What happens if England votes no and Scotland votes yes to the EU?

If England pulls Scotland out of the EU against its will, the independence cause could be re-energised.

In the next five years, Scotland could be holding two referenda on its relationship within two unions. First, the Scottish people will determine their fate within the United Kingdom when they vote on independence in 2014. If they vote to remain within the UK then they could possibly be voting in a second referendum on Britain’s membership of the EU. Polling trends indicate that Scotland will choose to stay within the UK. Polls on Britain staying within the EU, however, are showing mixed results. A more in-depth look shows Scotland and England are much divided on continuing EU membership. If a referendum is held a possible scenario could see England pull an unwilling Scotland out of Europe.  If this does happen could it be the catalyst for a second wave of Scottish nationalism?

Last weekend, polling commissioned by the FT showed that convincing the British public to support EU membership could be an uphill struggle. Were an in-out referendum held tomorrow, 50 per cent would vote to leave, with only 33 per cent opting to stay in. Meanwhile, ahead of the independence referendum, Alex Salmond has placed much emphasis on an independent Scotland joining the EU. It seems rather unusual that a politician in Britain is using Europe in an attempt to attract voters. The issue of European membership, however, isn’t as toxic in Scotland as it is in England. A second poll conducted at a similar time by Ipsos-Mori on Scottish attitudes towards an EU referendum shows that, while not overly enthusiastic about Europe, the Scottish seem to be less eurosceptic than the rest of Britain. Roughly 50 per cent of those polled said they’d vote to remain within the EU, while 34 per cent would vote to leave – the inverse of the FT’s poll of the entire British public. Given such evidence it isn’t inconceivable to think that if an EU in-out referendum does happen, Scotland could vote to stay in, while the rest of Britain votes to leave. But even if the Scottish become less enthusiastic about continuing EU membership, how easily could the English – along with Wales and Northern Ireland – pull Scotland out of Europe?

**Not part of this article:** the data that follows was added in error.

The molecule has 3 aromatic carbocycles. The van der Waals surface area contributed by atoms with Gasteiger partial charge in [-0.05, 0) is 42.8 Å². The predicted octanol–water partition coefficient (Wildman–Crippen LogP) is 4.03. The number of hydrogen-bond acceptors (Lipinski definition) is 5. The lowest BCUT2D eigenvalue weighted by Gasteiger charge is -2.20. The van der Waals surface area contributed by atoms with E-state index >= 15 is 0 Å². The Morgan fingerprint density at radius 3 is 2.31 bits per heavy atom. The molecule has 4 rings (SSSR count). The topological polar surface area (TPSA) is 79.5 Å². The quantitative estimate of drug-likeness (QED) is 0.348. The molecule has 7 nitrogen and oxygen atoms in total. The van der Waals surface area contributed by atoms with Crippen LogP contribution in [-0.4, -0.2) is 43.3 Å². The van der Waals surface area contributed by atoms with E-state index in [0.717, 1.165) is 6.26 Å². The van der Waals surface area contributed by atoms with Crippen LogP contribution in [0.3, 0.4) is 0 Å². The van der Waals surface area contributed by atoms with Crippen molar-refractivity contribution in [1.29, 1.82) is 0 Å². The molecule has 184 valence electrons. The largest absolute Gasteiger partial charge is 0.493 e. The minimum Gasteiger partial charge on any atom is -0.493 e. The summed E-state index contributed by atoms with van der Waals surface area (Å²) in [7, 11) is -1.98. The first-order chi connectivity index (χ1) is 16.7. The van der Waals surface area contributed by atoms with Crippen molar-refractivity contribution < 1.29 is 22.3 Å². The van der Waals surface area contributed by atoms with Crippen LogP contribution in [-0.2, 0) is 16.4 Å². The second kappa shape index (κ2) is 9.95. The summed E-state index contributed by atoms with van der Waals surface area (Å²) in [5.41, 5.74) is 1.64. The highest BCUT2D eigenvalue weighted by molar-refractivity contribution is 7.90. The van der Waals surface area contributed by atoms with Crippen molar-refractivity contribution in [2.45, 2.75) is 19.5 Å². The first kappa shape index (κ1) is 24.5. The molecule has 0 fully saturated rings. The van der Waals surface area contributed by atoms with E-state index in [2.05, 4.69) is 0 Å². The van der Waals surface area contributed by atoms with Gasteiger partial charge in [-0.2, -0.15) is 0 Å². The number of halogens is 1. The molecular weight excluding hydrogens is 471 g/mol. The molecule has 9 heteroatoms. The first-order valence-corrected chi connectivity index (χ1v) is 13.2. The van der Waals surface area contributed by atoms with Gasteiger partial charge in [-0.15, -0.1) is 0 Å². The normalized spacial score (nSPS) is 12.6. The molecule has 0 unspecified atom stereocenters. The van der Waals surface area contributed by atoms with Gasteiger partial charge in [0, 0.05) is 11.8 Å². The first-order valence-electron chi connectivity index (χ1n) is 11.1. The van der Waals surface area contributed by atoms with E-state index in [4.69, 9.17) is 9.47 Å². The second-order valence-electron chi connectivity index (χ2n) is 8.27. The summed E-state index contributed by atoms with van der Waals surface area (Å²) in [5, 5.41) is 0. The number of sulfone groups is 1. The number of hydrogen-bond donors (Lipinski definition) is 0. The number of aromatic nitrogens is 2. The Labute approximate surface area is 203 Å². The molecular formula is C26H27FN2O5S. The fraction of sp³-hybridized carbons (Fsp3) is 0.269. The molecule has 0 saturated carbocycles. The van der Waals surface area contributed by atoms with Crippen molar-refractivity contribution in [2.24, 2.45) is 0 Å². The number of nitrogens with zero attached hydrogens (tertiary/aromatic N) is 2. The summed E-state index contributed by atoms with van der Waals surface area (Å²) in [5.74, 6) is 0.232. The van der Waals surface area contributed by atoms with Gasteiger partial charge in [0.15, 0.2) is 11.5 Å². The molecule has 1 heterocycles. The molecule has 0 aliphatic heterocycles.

Using the 2011 AV referendum turnout figures as a proxy for a potential EU membership referendum, we can see that the Scottish only make up about 1 in 10 voters in the British electorate. The English, with their overwhelming voter power, won’t have to disagree to a large extent with Scotland to force a "Brexit". Below are a few hypothetical results showing that England can easily take Scotland out of the EU, despite a large Scottish vote in favour of staying in.  

The numbers show that unless the margin of difference between in-out votes in England, Wales and Northern Ireland is exceptionally close (between 1-2 per cent ) it looks likely that Scotland’s EU fate is entirely out of its own hands. The number of votes needed from Scotland to stay in increases dramatically as the in-out margin becomes wider in the rest of Britain. Even if Scotland votes in favour of staying in by two to one, 52 per cent of the rest of the British electorate is all that’s needed to force an EU exit. In fact, even if every voter in Scotland chose to continue EU membership, it would only take about 56 per cent of the rest of Britain to vote for withdrawal to take Scotland with them.